My wife and I had dinner the other night with some new friends who own a local business. The business is low-tech, in fact I guess it would be categorized as a service business. Something they said stuck with me – regardless of how things go with the service provided (many things are outside of their direct control) the way the customers are treated and situations handled make or break the business. That’s great insight that far too many business owners just don’t get.
When we ran OrcsWeb – a technology company that I started in 1996 and that was acquired by SherWeb in 2014 – we knew early on that the way we handled our customers was going to make or break us. Sure, we could compete on price, and maybe even a few features, but there are a LOT of really smart people out there who can write code to compete with you, and much of the underlying technology (computer servers in our business) can be different but it changes so rapidly that its hard to keep that as a competitive advantage. Sooner or later someone will always have a cheaper or faster or smaller or <whatever> solution. YES, keep innovating to stay ahead of the curve, but there is an additional great way to stand apart, and ahead of, your competition…
Customer satisfaction is worthless -?
I can’t find the exact statistic to reference but I read a few years back that a huge percentage of people who leave one business and switch to a competitor stated on their most recent customer survey that they were “satisfied”. This lead me to the book Customer Satisfaction is Worthless, Customer Loyalty is Priceless by Gitomer (a summary of this book might be where I originally read the statistic). It’s a great thought and one that I think few of us really consider. Just because you are “satisfied” with something doesn’t mean you aren’t one step away from changing products/vendors/etc. If you are satisfied with a product or service, that doesn’t mean you can’t also be satisfied by another vendor’s product or service – a customer might be one discount or coupon away from switching.
What’s that one question to ask?
I recommend another great book named The Ultimate Question by Reichheld. He talks about Net Promoter Scores, which is highly related to Gitomer’s comment on “satisfaction”. On a scale of 1-10 “satisfied” is somewhere in the middle. For NPS calculations those people don’t count. The only ones that count are the ones that rank you near the top of the scale. The ones that rank you in the bottom half of the scale actually lower the score and take away from the higher-end counts. Ones in the middle don’t matter at all. So when you use NPS scores to analyze your customers and their perception of your product or service, then goal is to have as many of them as possible rank you at the top end of the scale.
What do you call high-scorer customers?
Raving Fans. While we ran OrcsWeb, Karla managed most of the staff. Along the lines of making sure our customers weren’t just “satisfied”, and also working to maximize our NPS scores, she read a couple of books that she loved so much she made them required reading for every employee. The first is Raving Fans by Blanchard. The book builds upon the customer-satisfaction-is-worthless concept and states that, rather than satisfied customers, you want raving fans. These are the people at the top end of the scale when you ask them about your business. These are the customers who actively share their experiences and tell other people just how great you are. These are the people who can really help grow your business for you.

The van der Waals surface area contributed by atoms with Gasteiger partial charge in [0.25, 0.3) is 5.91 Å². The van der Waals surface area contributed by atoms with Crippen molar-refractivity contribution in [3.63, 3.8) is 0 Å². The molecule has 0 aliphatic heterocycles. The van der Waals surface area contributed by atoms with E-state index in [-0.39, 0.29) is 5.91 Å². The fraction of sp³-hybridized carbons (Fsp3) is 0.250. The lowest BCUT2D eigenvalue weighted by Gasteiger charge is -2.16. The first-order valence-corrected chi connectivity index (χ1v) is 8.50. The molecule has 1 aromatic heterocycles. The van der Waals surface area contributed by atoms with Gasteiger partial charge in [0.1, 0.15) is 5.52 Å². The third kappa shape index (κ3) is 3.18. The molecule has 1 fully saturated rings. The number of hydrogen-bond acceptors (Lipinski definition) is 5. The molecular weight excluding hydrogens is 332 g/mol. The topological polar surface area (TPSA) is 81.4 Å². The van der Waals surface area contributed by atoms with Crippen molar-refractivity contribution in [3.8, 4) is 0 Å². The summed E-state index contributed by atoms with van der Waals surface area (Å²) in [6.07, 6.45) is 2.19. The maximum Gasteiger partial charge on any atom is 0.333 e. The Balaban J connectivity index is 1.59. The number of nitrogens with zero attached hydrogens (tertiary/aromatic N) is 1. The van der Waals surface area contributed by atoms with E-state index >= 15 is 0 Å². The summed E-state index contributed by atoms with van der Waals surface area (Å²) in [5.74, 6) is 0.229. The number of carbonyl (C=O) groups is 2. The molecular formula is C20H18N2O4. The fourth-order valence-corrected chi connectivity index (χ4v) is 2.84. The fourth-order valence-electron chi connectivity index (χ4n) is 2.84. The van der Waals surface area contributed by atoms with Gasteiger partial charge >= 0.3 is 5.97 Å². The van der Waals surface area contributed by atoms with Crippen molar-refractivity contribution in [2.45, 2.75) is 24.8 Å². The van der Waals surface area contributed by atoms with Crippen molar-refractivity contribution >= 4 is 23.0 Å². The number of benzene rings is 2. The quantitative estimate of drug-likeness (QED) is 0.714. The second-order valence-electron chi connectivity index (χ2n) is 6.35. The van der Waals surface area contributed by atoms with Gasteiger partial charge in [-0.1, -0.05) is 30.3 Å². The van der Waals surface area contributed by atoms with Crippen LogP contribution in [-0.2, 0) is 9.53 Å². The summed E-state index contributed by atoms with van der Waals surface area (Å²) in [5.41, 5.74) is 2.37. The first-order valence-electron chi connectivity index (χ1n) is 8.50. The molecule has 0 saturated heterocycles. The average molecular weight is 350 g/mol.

The second book Karla made required reading is The Fred Factor by Sanborn. The byline of “How passion in your work and life can turn the ordinary into the extraordinary” best describes the concept behind the book. It’s another great read that I highly recommend.
Both of these books are pretty short and easy to digest. They make great team studies – read a bit and discuss then figure out what changes to make based on the discussions.
As mentioned, we did these things and made customers a focus – building raving fan customers specifically. Did it help? Absolutely. Our number one source of new customers was referrals from existing customers. Our customer retention was off-the-charts – the average client engagement ran well over 7 years, which is extremely rare in a competitive, price-sensitive, highly-dynamic technology industry.
Regardless of the product or service you sell, I can’t over state how important these points are. If the importance isn’t clear to you – or it is but you don’t have a specific corporate process to nurture the points – then you should grab these books for help.
Of course Karla and I are also available for business coaching if you want to work with one or both of us to learn from our 19 years of running OrcsWeb, managing dozens of staff, and serving hundreds of clients in over 70 countries.